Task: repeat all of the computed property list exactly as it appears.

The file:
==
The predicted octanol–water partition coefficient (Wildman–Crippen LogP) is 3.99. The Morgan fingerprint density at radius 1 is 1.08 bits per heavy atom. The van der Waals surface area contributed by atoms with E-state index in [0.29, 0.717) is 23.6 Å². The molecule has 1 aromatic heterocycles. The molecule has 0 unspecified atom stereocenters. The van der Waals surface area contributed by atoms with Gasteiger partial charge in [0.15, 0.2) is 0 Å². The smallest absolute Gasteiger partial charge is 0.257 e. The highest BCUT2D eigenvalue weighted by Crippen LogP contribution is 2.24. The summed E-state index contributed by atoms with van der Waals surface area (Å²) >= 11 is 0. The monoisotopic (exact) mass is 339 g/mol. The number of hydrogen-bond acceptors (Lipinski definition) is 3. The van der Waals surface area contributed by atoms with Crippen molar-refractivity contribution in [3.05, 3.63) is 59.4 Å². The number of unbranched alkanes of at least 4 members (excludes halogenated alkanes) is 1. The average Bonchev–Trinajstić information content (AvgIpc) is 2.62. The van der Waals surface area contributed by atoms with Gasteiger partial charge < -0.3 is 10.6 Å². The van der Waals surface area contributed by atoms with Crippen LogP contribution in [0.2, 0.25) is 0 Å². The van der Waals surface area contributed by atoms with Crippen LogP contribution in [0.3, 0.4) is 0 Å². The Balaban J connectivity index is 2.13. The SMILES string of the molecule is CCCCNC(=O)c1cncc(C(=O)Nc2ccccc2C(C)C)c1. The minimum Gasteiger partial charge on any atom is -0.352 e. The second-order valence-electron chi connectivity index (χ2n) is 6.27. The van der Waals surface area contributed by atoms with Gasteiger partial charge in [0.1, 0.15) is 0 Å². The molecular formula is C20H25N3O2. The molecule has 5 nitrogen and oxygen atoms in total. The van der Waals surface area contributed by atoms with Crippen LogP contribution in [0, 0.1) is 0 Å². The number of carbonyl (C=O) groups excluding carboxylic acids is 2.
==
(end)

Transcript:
The predicted octanol–water partition coefficient (Wildman–Crippen LogP) is 3.99. The Morgan fingerprint density at radius 1 is 1.08 bits per heavy atom. The van der Waals surface area contributed by atoms with E-state index in [0.29, 0.717) is 23.6 Å². The molecule has 1 aromatic heterocycles. The molecule has 0 unspecified atom stereocenters. The van der Waals surface area contributed by atoms with Gasteiger partial charge in [0.15, 0.2) is 0 Å². The smallest absolute Gasteiger partial charge is 0.257 e. The highest BCUT2D eigenvalue weighted by Crippen LogP contribution is 2.24. The summed E-state index contributed by atoms with van der Waals surface area (Å²) >= 11 is 0. The monoisotopic (exact) mass is 339 g/mol. The number of hydrogen-bond acceptors (Lipinski definition) is 3. The van der Waals surface area contributed by atoms with Crippen molar-refractivity contribution in [3.05, 3.63) is 59.4 Å². The number of unbranched alkanes of at least 4 members (excludes halogenated alkanes) is 1. The average Bonchev–Trinajstić information content (AvgIpc) is 2.62. The van der Waals surface area contributed by atoms with Gasteiger partial charge < -0.3 is 10.6 Å². The van der Waals surface area contributed by atoms with Crippen LogP contribution in [0.2, 0.25) is 0 Å². The van der Waals surface area contributed by atoms with Crippen LogP contribution in [0.3, 0.4) is 0 Å². The Balaban J connectivity index is 2.13. The SMILES string of the molecule is CCCCNC(=O)c1cncc(C(=O)Nc2ccccc2C(C)C)c1. The minimum Gasteiger partial charge on any atom is -0.352 e. The second-order valence-electron chi connectivity index (χ2n) is 6.27. The van der Waals surface area contributed by atoms with Gasteiger partial charge in [0.1, 0.15) is 0 Å². The molecular formula is C20H25N3O2. The molecule has 5 nitrogen and oxygen atoms in total. The van der Waals surface area contributed by atoms with Crippen LogP contribution in [0, 0.1) is 0 Å². The number of carbonyl (C=O) groups excluding carboxylic acids is 2.